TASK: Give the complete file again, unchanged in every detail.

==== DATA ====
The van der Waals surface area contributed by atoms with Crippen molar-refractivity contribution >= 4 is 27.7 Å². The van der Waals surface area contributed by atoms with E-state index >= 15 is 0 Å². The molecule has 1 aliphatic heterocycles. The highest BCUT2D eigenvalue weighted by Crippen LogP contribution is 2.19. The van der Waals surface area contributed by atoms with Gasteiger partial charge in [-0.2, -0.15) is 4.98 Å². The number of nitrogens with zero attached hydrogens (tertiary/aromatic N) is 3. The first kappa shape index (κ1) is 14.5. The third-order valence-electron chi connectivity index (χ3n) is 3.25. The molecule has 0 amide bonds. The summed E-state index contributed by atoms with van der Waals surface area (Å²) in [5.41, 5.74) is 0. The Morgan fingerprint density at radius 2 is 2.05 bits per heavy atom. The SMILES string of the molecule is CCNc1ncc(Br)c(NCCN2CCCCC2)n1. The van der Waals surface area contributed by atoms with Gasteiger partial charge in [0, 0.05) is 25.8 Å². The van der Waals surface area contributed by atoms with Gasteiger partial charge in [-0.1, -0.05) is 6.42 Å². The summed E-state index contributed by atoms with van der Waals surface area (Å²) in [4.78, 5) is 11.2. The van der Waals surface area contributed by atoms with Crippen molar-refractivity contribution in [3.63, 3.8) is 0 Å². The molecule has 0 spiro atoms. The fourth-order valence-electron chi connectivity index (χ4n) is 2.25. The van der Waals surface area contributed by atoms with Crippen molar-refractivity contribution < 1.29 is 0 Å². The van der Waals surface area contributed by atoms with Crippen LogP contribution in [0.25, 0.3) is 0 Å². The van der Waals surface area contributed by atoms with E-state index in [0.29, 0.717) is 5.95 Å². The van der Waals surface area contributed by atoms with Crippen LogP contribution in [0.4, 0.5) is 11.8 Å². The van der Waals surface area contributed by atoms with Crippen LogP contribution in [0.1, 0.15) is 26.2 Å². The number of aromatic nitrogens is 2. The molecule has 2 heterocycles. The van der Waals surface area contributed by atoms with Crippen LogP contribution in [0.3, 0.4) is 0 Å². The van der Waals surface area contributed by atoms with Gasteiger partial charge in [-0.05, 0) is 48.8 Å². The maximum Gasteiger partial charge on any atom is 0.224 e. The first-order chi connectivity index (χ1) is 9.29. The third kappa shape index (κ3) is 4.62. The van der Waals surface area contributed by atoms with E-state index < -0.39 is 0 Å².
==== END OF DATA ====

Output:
The van der Waals surface area contributed by atoms with Crippen molar-refractivity contribution >= 4 is 27.7 Å². The van der Waals surface area contributed by atoms with E-state index >= 15 is 0 Å². The molecule has 1 aliphatic heterocycles. The highest BCUT2D eigenvalue weighted by Crippen LogP contribution is 2.19. The van der Waals surface area contributed by atoms with Gasteiger partial charge in [-0.2, -0.15) is 4.98 Å². The number of nitrogens with zero attached hydrogens (tertiary/aromatic N) is 3. The first kappa shape index (κ1) is 14.5. The third-order valence-electron chi connectivity index (χ3n) is 3.25. The molecule has 0 amide bonds. The summed E-state index contributed by atoms with van der Waals surface area (Å²) in [5.41, 5.74) is 0. The Morgan fingerprint density at radius 2 is 2.05 bits per heavy atom. The SMILES string of the molecule is CCNc1ncc(Br)c(NCCN2CCCCC2)n1. The van der Waals surface area contributed by atoms with Gasteiger partial charge in [0, 0.05) is 25.8 Å². The van der Waals surface area contributed by atoms with Gasteiger partial charge in [-0.1, -0.05) is 6.42 Å². The summed E-state index contributed by atoms with van der Waals surface area (Å²) in [4.78, 5) is 11.2. The van der Waals surface area contributed by atoms with Crippen molar-refractivity contribution in [3.63, 3.8) is 0 Å². The molecule has 0 spiro atoms. The fourth-order valence-electron chi connectivity index (χ4n) is 2.25. The van der Waals surface area contributed by atoms with Crippen molar-refractivity contribution < 1.29 is 0 Å². The van der Waals surface area contributed by atoms with Crippen LogP contribution in [0.25, 0.3) is 0 Å². The van der Waals surface area contributed by atoms with E-state index in [0.29, 0.717) is 5.95 Å². The van der Waals surface area contributed by atoms with Crippen LogP contribution in [0.4, 0.5) is 11.8 Å². The van der Waals surface area contributed by atoms with Crippen LogP contribution in [0.1, 0.15) is 26.2 Å². The number of aromatic nitrogens is 2. The molecule has 2 heterocycles. The van der Waals surface area contributed by atoms with Crippen LogP contribution in [0.3, 0.4) is 0 Å². The van der Waals surface area contributed by atoms with Gasteiger partial charge in [-0.05, 0) is 48.8 Å². The maximum Gasteiger partial charge on any atom is 0.224 e. The first-order chi connectivity index (χ1) is 9.29. The third kappa shape index (κ3) is 4.62. The van der Waals surface area contributed by atoms with E-state index < -0.39 is 0 Å².